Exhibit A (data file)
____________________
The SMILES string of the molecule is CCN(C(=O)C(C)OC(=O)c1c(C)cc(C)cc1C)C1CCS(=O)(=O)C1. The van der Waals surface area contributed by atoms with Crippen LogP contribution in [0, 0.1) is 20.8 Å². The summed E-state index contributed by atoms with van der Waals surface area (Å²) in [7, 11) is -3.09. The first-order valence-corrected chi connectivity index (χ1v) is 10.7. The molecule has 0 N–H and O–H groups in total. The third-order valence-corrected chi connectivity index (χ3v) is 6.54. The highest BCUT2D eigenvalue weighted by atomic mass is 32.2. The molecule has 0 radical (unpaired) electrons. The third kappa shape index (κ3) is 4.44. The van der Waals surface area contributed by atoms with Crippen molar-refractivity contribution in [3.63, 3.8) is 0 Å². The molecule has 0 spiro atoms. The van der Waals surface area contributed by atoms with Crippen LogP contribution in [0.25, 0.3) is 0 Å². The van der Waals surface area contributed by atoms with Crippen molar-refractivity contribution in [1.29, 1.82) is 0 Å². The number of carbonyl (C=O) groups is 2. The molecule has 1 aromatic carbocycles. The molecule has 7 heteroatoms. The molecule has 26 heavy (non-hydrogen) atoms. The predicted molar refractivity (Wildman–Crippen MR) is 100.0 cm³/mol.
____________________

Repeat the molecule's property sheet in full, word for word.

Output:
The SMILES string of the molecule is CCN(C(=O)C(C)OC(=O)c1c(C)cc(C)cc1C)C1CCS(=O)(=O)C1. The van der Waals surface area contributed by atoms with Crippen LogP contribution in [0, 0.1) is 20.8 Å². The summed E-state index contributed by atoms with van der Waals surface area (Å²) in [7, 11) is -3.09. The first-order valence-corrected chi connectivity index (χ1v) is 10.7. The molecule has 0 N–H and O–H groups in total. The third-order valence-corrected chi connectivity index (χ3v) is 6.54. The highest BCUT2D eigenvalue weighted by atomic mass is 32.2. The molecule has 0 radical (unpaired) electrons. The third kappa shape index (κ3) is 4.44. The van der Waals surface area contributed by atoms with Crippen molar-refractivity contribution in [3.63, 3.8) is 0 Å². The molecule has 0 spiro atoms. The van der Waals surface area contributed by atoms with Crippen LogP contribution in [0.25, 0.3) is 0 Å². The van der Waals surface area contributed by atoms with Crippen molar-refractivity contribution in [1.29, 1.82) is 0 Å². The number of carbonyl (C=O) groups is 2. The molecule has 1 aromatic carbocycles. The molecule has 7 heteroatoms. The molecule has 26 heavy (non-hydrogen) atoms. The predicted molar refractivity (Wildman–Crippen MR) is 100.0 cm³/mol.